2.1. Characterization of DLBS1033
2.1.1. Protein Content and Protease Activity of DLBS1033

Protein content of DLBS1033 was measured using modified Bradford Assay. 100 μL of 50 mg/mL DLBS1033 in 20 mM potassium phosphate buffer were mixed with 2 mL of Bradford reagent. Mixture was incubated at room temperature for 5 min, and its absorbance was measured at 595 nm.

Protease assay was done to measure the protease activity of DLBS1033 [13]. 250 μL DLBS1033 (50 mg/mL) in 20 mM potassium phosphate buffer and casein solution were mixed and incubated at 37°C for 10 min. Reaction was stopped using trichloroacetic acid solution. The soluble peptides were then separated from the mixtures using centrifugation. To develop color, supernatant and Folin’s reagent were mixed under basic conditions by the addition of Na2CO3 solution. The mixture was then measured for its absorbance at 660 nm.

The specific activity was 1180 U/mg protein. One unit was defined as the amount in micromoles of tyrosine equivalents released from casein per minute at pH 7.5, 37°C.

The stability of DLBS1033 was also analyzed for its stability at different pH and temperature. The effect of pH on the activity of DLBS1033 was examined under the range of pH 2 to 14. DLBS1033 began to exhibit its protease activity at pH 4 which gradually increased up to pH 12 (Figure 1). The activity then dropped drastically at pH 13. Between pH 4 and 12, the optimal activities and stability of DLBS1033 were maintained.

Figure 1: Stability of DLBS1033 in the range of pH. DLBS1033 was examined in pH range of 2–14.

Activity and stability of DLBS1033 were also estimated based on its activity to degrade casein. The extract was incubated in various temperatures ranging from 25°C–80°C for 5 hours. The result shows that DLBS1033 gave different response in terms of its protease activity when incubated at different temperatures (Figure 2). The activity of DLBS1033 was lowest at about 0.5–2 U/mg when it was incubated at 80°C. The optimum temperature of DLBS1033 appeared to be 50°C, where its activity was still maintained until 5-hour incubation time.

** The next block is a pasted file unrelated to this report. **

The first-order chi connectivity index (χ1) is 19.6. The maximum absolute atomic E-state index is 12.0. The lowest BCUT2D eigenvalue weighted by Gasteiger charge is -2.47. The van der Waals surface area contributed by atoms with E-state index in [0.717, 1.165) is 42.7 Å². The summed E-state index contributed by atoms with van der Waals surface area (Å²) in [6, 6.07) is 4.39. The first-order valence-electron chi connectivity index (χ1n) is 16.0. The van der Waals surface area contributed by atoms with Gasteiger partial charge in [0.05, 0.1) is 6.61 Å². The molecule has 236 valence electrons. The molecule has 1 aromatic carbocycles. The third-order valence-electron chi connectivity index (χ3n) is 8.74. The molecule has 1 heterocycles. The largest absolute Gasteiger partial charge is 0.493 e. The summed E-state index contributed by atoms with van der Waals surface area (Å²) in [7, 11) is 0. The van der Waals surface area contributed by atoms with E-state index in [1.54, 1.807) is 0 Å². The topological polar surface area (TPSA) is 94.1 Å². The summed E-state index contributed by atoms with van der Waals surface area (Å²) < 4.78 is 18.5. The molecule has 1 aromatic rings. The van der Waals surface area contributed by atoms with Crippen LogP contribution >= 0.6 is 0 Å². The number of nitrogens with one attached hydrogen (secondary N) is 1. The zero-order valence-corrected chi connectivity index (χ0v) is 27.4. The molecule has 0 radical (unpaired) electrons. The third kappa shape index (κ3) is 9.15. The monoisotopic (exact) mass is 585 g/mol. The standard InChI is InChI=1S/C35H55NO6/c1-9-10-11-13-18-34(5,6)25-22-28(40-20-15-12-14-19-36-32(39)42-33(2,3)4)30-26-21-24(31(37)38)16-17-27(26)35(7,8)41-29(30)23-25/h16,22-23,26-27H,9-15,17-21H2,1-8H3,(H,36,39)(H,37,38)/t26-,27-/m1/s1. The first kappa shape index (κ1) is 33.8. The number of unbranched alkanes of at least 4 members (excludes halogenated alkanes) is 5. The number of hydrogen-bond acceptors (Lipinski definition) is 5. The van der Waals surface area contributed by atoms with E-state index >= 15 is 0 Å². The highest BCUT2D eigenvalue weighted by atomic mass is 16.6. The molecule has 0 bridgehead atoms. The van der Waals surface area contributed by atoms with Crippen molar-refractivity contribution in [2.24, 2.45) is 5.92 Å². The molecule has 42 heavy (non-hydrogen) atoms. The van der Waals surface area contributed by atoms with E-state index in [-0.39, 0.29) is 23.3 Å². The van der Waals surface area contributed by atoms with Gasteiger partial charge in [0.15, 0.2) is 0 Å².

Figure 2: Stability of DLBS1033 in the range of temperature. DLBS1033 was examined in temperature range of 25°C–80°C for 5 hours.
2.1.2. DLBS1033 Protein Profile

Protein pattern of DLBS1033 was assayed using SDS PAGE. 12% polyacrylamide gel, 15 μL DLBS1033 as sample and LMW protein as ladder were used.

The following SDS PAGE shows that DLBS1033 has a specific group of proteins as its constituents. As can be seen in Figure 3, the earthworm extract possesses 8 major proteins with molecular weight below 100 kDa. This specific protein pattern gives DLBS1033 its unique characteristic, named as LLP (Lumbricus low molecular-weight proteins).

Figure 3: Lumbricus low-molecular-weight protein profile of DLBS1033. The eathworm extract has 8 major proteins with molecular weight below 100 kDa.

The specific proteolytic activity of DLBS1033 LLP was confirmed with fibrinogen zymography. Zymography is based on a sodium dodecyl sulfate polyacrylamide gel impregnated with protein substrate which is later degraded by the proteases during incubation [14]. 50 mg/mL DLBS1033 in 50 mM phosphate buffer and native polyacrylamide gel 12% containing 1% fibrinogen were used for the experiment. After electrophoresis, gel was renatured using 2.5% tween-20 solution for 30 min under gentle agitation and then rinsed in purified water. The gel was then incubated with 50 mM phosphate buffer in 37°C for 3 h. After incubation, it was stained in coomassie blue staining solution and destained in solution containing methanol : acetic acid : water (1 : 1 : 8, v : v : v). The presence of enzymes with fibrinogenolytic activity was identified as clear bands on blue background gel. The result (Figure 4) showed several clear bands on the zymogram gel indicating the specific fibrinogenolytic activity of DLBS1033 LLP.

Figure 4: Fibrinogen zymogram of DLBS1033. LLP fractions which contribute to fibrinogenolytic activity were identified as clear bands.

Since LLP was a strong fibrinolytic enzyme and impeded the formation of fibrin, light scattering at 480 nm was used to assay this enzyme's activity using chromozym TH as substrate. Chromozym TH (Tos-Gly-Pro-Arg-4-nitranilide acetate) is usually used as substrate for the determination of serine protease in aqueous solution. Initially, 2.8 mL Tris buffer and 0.3 mL of 1.9 mM Chromozym TH were mixed in a plastic cuvette and the temperature in the cuvette was maintained at 25°C. The reaction was then started by adding 0.1 mL of 0.175 mg/mL DLBS1033. After that, the mixture was then observed for its change in absorbance and ΔA/min was calculated from the linear range using the formula: U/mL sample solution: 3.077  ×  ΔA/min. Figure 5(a) showed that the absorbance increased gradually until it reached plateau after 12 minutes. Moreover, the linear section of changes in absorbance per one minute (Figure 5(b)) was used to estimate the activity of LLP. The activity of LLP on Chromozym TH was obtained to be 2.549 U/mg.